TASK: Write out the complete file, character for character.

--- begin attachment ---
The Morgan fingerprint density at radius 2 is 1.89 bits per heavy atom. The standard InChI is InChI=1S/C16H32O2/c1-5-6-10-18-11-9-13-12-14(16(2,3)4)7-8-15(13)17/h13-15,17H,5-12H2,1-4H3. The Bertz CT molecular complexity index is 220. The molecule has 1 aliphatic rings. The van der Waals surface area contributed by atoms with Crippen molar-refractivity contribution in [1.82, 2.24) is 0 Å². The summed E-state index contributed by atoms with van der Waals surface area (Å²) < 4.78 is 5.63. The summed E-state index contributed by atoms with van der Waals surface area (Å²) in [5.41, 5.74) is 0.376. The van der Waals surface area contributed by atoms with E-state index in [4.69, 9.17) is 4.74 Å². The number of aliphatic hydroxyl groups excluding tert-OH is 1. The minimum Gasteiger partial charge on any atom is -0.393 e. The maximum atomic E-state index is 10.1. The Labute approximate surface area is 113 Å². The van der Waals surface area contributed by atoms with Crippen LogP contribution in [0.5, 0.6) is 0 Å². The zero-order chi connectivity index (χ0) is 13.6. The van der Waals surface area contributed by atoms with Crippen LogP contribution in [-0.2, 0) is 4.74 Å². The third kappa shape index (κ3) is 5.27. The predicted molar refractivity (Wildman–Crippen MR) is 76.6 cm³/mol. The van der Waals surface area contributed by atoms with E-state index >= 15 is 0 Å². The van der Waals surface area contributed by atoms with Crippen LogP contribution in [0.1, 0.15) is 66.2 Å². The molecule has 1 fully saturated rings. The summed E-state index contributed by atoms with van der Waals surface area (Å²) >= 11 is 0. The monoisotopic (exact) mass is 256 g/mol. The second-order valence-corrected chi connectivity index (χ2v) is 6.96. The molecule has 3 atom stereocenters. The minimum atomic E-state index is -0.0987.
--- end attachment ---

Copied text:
The Morgan fingerprint density at radius 2 is 1.89 bits per heavy atom. The standard InChI is InChI=1S/C16H32O2/c1-5-6-10-18-11-9-13-12-14(16(2,3)4)7-8-15(13)17/h13-15,17H,5-12H2,1-4H3. The Bertz CT molecular complexity index is 220. The molecule has 1 aliphatic rings. The van der Waals surface area contributed by atoms with Crippen molar-refractivity contribution in [1.82, 2.24) is 0 Å². The summed E-state index contributed by atoms with van der Waals surface area (Å²) < 4.78 is 5.63. The summed E-state index contributed by atoms with van der Waals surface area (Å²) in [5.41, 5.74) is 0.376. The van der Waals surface area contributed by atoms with E-state index in [4.69, 9.17) is 4.74 Å². The number of aliphatic hydroxyl groups excluding tert-OH is 1. The minimum Gasteiger partial charge on any atom is -0.393 e. The maximum atomic E-state index is 10.1. The Labute approximate surface area is 113 Å². The van der Waals surface area contributed by atoms with Crippen LogP contribution in [0.5, 0.6) is 0 Å². The zero-order chi connectivity index (χ0) is 13.6. The van der Waals surface area contributed by atoms with Crippen LogP contribution in [-0.2, 0) is 4.74 Å². The third kappa shape index (κ3) is 5.27. The predicted molar refractivity (Wildman–Crippen MR) is 76.6 cm³/mol. The van der Waals surface area contributed by atoms with E-state index >= 15 is 0 Å². The van der Waals surface area contributed by atoms with Crippen LogP contribution in [0.1, 0.15) is 66.2 Å². The molecule has 1 fully saturated rings. The summed E-state index contributed by atoms with van der Waals surface area (Å²) >= 11 is 0. The monoisotopic (exact) mass is 256 g/mol. The second-order valence-corrected chi connectivity index (χ2v) is 6.96. The molecule has 3 atom stereocenters. The minimum atomic E-state index is -0.0987.